Andrew Santiago-Frangos

Photo: Dr. Andrew Santiago-Frangos

M. Jane Williams and Valerie Vargo Presidential Assistant Professor of Biology

Assistant Professor of Biology

Research Interests

305 Leidy Laboratory

  • B.Sc. with Year in Industry, Biochemistry, University of Leicester (UK), 2012
  • Ph.D., Cell, Molecular, Developmental Biology, and Biophysics Program, Johns Hopkins University, 2018
  • Post-Doc, Montana State University, 2023
Research Interests


Determine how: i) bacterial and archaeal CRISPR adaptive immune systems make DNA-based memories of past phage infections, and ii) how CRISPR-generated nucleotide messengers signal an immune response. We’ll repurpose these mechanistic insights to develop medical and biotech applications.

Mechanisms and applications of diverse CRISPR integration complexes

Vertebrates, bacteria, and archaea have domesticated transposases (e.g., RAG1 and Cas1) for adaptive immunity. Transposases, integrases and recombinases often co-opt additional DNA-bending proteins (e.g., IHF, HU, H-NS, or HMGB1) that facilitate DNA integration and excision. However, the structural role of DNA folding during this mobilization of DNA remains largely enigmatic.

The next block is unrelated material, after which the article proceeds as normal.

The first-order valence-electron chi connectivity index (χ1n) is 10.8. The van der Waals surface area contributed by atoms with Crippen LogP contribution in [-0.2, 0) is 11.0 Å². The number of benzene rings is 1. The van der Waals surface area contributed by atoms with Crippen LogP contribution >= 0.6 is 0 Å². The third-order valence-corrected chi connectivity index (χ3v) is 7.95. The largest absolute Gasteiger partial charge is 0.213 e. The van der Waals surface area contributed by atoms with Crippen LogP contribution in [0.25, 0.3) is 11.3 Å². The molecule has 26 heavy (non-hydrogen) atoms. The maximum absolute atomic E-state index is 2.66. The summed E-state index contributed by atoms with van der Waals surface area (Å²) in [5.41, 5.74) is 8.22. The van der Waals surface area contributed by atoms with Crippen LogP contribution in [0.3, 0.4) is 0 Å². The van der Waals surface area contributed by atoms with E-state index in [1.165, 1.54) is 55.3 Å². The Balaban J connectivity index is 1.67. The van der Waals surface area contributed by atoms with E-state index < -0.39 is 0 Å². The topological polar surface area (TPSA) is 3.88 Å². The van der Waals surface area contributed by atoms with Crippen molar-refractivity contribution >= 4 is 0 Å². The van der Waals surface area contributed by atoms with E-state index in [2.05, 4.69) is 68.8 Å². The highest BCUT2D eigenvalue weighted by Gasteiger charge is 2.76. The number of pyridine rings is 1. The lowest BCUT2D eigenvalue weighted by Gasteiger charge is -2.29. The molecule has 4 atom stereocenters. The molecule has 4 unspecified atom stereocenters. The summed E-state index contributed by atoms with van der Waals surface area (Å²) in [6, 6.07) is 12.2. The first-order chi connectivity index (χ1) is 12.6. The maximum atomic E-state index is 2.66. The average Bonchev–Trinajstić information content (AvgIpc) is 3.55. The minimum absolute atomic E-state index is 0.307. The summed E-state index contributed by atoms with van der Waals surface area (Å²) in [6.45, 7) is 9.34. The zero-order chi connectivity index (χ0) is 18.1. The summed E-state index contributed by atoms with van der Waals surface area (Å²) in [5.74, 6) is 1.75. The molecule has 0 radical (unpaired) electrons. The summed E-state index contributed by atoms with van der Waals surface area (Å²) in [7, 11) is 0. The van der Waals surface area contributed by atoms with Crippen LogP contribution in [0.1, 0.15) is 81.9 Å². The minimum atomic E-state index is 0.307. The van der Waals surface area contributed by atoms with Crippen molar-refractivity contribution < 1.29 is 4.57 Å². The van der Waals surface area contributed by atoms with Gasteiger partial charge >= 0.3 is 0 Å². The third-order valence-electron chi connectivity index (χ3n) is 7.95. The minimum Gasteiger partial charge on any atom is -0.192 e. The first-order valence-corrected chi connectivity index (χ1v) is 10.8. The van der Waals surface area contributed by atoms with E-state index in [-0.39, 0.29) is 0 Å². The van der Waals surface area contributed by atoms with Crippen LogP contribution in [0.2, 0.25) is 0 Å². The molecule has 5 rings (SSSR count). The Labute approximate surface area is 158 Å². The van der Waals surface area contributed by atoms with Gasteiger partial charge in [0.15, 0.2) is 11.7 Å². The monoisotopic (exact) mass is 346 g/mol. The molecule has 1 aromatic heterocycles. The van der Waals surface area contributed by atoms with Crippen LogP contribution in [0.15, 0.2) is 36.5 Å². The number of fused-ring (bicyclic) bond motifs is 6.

Bacteria and archaea acquire resistance to viruses and plasmids by integrating fragments of foreign DNA into the first repeat of a CRISPR array. Preferential integration at the first CRISPR repeat ensures efficient transcription and processing of CRISPR RNAs that target the most recently encountered genetic parasites.

We recently determined a 560 kDa integration complex structure that explains how Pseudomonas aeruginosa Cas (Cas1-2/3) and non-Cas proteins (IHF) bind conserved DNA sequence motifs upstream of the CRISPR to fold 150 base-pairs of the genome for site-specific integration of foreign DNA.

Click here to watch a video about key findings. 

Mechanisms and applications of CRISPR-associated immune signaling pathways

Nucleotides are the most primitive cellular messengers that regulate critical processes across the tree of life, including anti-viral immune responses, cell morphology, and motility. Recent studies show eukaryotic innate immune systems such as cGAS-STING share ancestry with bacterial immune systems. For example, viral RNA-bound Csm and Cmr complexes generate nucleotide messengers (e.g., cA3) that abort infection (e.g., RNA or DNA degradation) by activating immune effector proteins. To address a growing need for rapid and sensitive diagnostics, I co-invented an innovative RNA-guided Csm system for sensitive and sequence-specific detection of SARS-CoV-2 RNA, that repurposes a nuclease immune effector.

Computational “guilt-by-association” analyses suggest that CRISPR-generated immune signaling molecules activate a broad range of effectors, and kick-off diverse biochemical cascades – Some of these immune cascades bear a striking similarity to eukaryotic immune pathways.

See website and reach out to me to discuss current research questions!

Selected Publications

See a more complete summary on my site here.